Another week in which I ‘discovered’ another new author. I say discovered because Maya Angelou has been around for decades. I knew her name, the title of her most famous work (I Know Why the Caged Bird Sings) and the fact she was a leading figure in the African- American freedom cause. But that was it until this week when I read Caged Bird and found a podcast on the BBC World Service where she read some of her poetry. Her career as an actor make her a powerful performer but it’s the message itself that is even more impactful. Now my appetite has been well and truly whetted and I have to find out more about this remarkable woman.
My review of Caged Bird is here. If you want a taste of her poetry, this is the poem she read at the inauguration of President Bill Clinton (she was first woman poet to do such a reading).
On the Pulse of Morning
A Rock, A River, A Tree
Hosts to species long since departed,
Marked the mastodon,
The dinosaur, who left dried tokens
Of their sojourn here
On our planet floor,
Any broad alarm of their hastening doom
Is lost in the gloom of dust and ages.
But today, the Rock cries out to us, clearly, forcefully,
Come, you may stand upon my
Back and face your distant destiny,
But seek no haven in my shadow,
I will give you no hiding place down here.
You, created only a little lower than
The angels, have crouched too long in
The bruising darkness
Have lain too long
Facedown in ignorance,
Your mouths spilling words
Armed for slaughter.
The Rock cries out to us today,
You may stand upon me,
But do not hide your face.
Raped at eight years old; pregnant at 17. Not that great a start in life, particularly for a black American female living in Arkansas decades before the Civil Rights movement. But Maya Angelou is nothing if not strong. And it’s that strength of mind and character that comes forcefully to life in I Know Why the Caged Bird Sings, the first part of her six volume autobiography.
It’s a coming of age book which traces her life from the age of three when she is sent with her brother Bailey to live with their grandmother in Stamps, Arkansas after the breakup of her parent’s marraige. Living in the family general store, Angelou witnesses the realities of racial discrimination. One night she helps to hide a neighbour when alerted to possible Klan activity in the neighbourhood; another time she recounts the way a ‘powhitetrash’ girl taunts her grandmother, lifting up her skirts to insult her. Angelou herself is subjected to humiliation and racism. Working as a domestic servant to earn some pocket money, she is robbed of her name because Margurite (her birth name) isn’t considered by her white employer to be appropriate for one of her kind. When she experiences the intense pain of a rotten tooth and is taken to a dentist in the nearest town, he refuses to treat her because of her colour.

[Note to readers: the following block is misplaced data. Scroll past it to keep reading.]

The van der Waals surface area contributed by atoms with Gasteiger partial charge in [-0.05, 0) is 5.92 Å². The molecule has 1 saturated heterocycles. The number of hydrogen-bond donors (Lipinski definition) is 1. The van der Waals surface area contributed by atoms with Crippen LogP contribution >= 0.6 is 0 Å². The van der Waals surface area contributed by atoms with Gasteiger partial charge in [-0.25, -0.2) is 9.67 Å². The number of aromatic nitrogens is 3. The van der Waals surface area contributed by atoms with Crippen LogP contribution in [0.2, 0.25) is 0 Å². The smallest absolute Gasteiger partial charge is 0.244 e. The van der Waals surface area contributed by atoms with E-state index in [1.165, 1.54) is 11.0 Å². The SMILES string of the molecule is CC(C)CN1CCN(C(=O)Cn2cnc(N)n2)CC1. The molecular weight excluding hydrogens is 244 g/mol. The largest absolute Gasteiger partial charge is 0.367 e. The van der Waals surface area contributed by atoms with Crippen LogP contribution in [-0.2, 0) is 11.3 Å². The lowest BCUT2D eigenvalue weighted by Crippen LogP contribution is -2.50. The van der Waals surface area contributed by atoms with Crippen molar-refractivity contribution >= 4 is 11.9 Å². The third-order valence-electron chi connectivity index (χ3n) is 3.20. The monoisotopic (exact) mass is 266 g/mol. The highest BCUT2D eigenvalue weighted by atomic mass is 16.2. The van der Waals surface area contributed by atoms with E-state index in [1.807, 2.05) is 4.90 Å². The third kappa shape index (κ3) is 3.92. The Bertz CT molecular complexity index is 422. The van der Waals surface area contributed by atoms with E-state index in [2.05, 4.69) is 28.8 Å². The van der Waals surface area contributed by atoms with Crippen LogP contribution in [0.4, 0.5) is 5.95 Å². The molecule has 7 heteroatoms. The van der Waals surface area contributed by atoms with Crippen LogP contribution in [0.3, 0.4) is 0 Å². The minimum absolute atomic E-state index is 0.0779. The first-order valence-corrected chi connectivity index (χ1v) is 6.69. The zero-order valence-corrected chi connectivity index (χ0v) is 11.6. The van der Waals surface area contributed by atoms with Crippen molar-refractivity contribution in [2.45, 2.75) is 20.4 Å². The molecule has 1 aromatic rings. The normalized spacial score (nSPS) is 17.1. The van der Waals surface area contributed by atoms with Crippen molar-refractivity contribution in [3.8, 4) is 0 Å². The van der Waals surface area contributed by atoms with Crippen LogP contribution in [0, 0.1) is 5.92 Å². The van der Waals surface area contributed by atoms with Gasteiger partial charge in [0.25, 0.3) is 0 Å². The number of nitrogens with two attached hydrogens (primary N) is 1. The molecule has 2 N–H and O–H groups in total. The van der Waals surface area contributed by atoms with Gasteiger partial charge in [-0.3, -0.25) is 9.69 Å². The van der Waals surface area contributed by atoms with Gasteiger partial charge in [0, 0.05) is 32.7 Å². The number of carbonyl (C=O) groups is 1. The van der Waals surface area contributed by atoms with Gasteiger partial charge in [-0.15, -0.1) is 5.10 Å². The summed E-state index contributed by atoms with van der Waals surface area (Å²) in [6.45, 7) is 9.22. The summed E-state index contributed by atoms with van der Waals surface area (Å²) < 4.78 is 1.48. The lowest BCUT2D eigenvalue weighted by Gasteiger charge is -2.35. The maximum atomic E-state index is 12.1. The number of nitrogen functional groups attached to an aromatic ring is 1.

Set against this however is the way Angelou portrays the deeply held values of family, culture and faith in her community. And although much of what she relates is life at its most brutal, she is equally adept at describing its lighter moments whether its the uncontrollable laughter that bursts forth in the middle of a church sermon or the joy of discovering Charles Dickens, Shakespeare and James Weldon Johnson. It was through these authors and the careful nurturing of a family friend that helped facilitate her recovery from the traumatic effects of the sexual abuse and rape by her mother’s boyfriend. Angelou became mute for almost five years after that incident, convinced that somehow she was partly to blame.
I had sold myself to the Devil and there could be no escape. The only thing I could do was to stop talking to people….Just my breath carrying my words out, might poison people and they’d curl up and die like the black fat slugs that only pretended.
Much of the book is episodic, with events related in a non linear fashion, but the thread that holds them together is Maya’s growing sense of identity. She progresses from being a victim of racism with an inferiority complex to a self-aware individual with a strong sense of who she is and who responds to racism by refusing to acknowledge its existence. As a sixteen year old she becomes determined to be “in control of her fate’ by getting a job as a conductor on a trolley car, eventually becoming the first black person to hold such a job.
But though she matures, she reflects that the journey is not yet over for though she has graduated from school has beaten the odds to get some financial independence, and has become a mother, there is still a part of her that is unsure of what her journey has really meant.
I had gone from being ignorant of being ignorant to being aware of being aware. And the worst part of my awareness was that I didn’t know what I was aware of.
I Know Why the Caged Bird Sings has long been on my bookshelf . I included it in my Classics Club list as a way of motivating me into actually reading it. And I am so glad I did, but only sorry I didn’t read it earlier.